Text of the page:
Whilst the Duke of Wellington is now considered a national hero, the Wellington Monument might be considered a very British underdog. Many local people donated money to build the monument and the foundation stone was laid in 1817. However its construction has faced continuous difficulty. Money ran out, the Monument was hit by lightning and the Duke fell out of favour having entered politics so the project sat incomplete until a second phase of building was prompted by Wellington’s death in 1852. A local architect was commissioned to finish the Monument cheaply, radically altering the original design. This work deteriorated and in 1892 more architects were brought in to repair and complete the obelisk to the full height we see today. It has needed repair almost constantly ever since. 

The site was given to the National Trust in the 1930s. The mixed quality of the construction, its exposed position, failing repairs and water ingress meant that loose stone started to fall from the Monument and the Trust was forced to close it in 2005 after cracks were found in the masonry. Barriers were placed around it to stop people getting too close. With no endowment fund and in need of constant investment to maintain it, the Monument is now fenced off with no access via the 232 internal steps to the viewing platform at the top.  The site is due to be placed on Historic England’s Risk Register in October 2016.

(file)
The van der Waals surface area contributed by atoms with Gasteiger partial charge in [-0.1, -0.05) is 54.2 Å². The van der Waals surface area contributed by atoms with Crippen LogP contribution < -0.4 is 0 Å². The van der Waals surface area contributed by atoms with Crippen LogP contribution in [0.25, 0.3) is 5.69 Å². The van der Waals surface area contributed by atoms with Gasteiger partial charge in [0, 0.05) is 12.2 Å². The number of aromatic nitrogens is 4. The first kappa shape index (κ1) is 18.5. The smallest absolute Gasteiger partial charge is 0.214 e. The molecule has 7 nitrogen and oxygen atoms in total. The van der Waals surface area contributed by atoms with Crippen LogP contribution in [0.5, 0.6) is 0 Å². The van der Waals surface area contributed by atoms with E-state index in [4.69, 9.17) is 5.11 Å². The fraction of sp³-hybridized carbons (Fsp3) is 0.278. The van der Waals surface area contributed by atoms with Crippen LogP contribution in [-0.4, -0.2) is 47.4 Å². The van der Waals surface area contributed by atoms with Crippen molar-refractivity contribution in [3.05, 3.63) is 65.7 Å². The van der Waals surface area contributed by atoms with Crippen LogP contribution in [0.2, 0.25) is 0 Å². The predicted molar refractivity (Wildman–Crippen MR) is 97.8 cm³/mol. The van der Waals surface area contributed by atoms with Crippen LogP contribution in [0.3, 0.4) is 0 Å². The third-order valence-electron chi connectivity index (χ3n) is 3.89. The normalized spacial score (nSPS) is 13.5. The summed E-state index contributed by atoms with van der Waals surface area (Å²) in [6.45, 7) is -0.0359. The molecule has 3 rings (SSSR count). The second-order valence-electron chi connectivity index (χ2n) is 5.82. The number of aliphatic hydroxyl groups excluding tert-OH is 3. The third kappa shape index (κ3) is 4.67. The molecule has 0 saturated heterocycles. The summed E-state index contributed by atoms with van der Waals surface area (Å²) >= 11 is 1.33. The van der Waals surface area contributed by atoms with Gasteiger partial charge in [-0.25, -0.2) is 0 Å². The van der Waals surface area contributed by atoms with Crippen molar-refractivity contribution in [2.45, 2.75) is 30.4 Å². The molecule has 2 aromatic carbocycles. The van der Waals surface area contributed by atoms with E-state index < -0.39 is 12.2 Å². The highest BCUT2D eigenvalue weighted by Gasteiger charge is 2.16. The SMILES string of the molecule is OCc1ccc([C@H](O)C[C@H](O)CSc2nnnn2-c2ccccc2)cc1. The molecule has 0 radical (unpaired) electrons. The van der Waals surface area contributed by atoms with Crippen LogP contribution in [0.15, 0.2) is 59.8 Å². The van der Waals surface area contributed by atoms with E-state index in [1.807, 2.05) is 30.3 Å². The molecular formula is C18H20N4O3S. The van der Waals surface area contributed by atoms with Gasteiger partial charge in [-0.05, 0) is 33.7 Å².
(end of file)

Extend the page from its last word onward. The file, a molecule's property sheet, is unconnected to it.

Survey work

Over the last 18 months, The Trust has appointed specialist teams to conduct surveys and monitoring studies to help understand this unique and complex structure. A giant cherry picker and even abseiling have provided access for closer inspection. A photogrammetric survey of all three faces identified where there are cracks and which stones are loose. There has also been a monthly monitoring of new stone loss from the monument to show the size of the problem. Wind and movement sensors have surprised us by showing that the Monument doesn’t flex in the wind quite as much as we expected, and ground penetrating radar has given a detailed picture of the thickness of the stone cladding, and helping to spot voids and gaps behind the cladding. The evidence from all these surveys has been assessed with experts from the University of Southampton, who have processed the data and used computational fluid dynamics to help to identify where the stresses and strains are.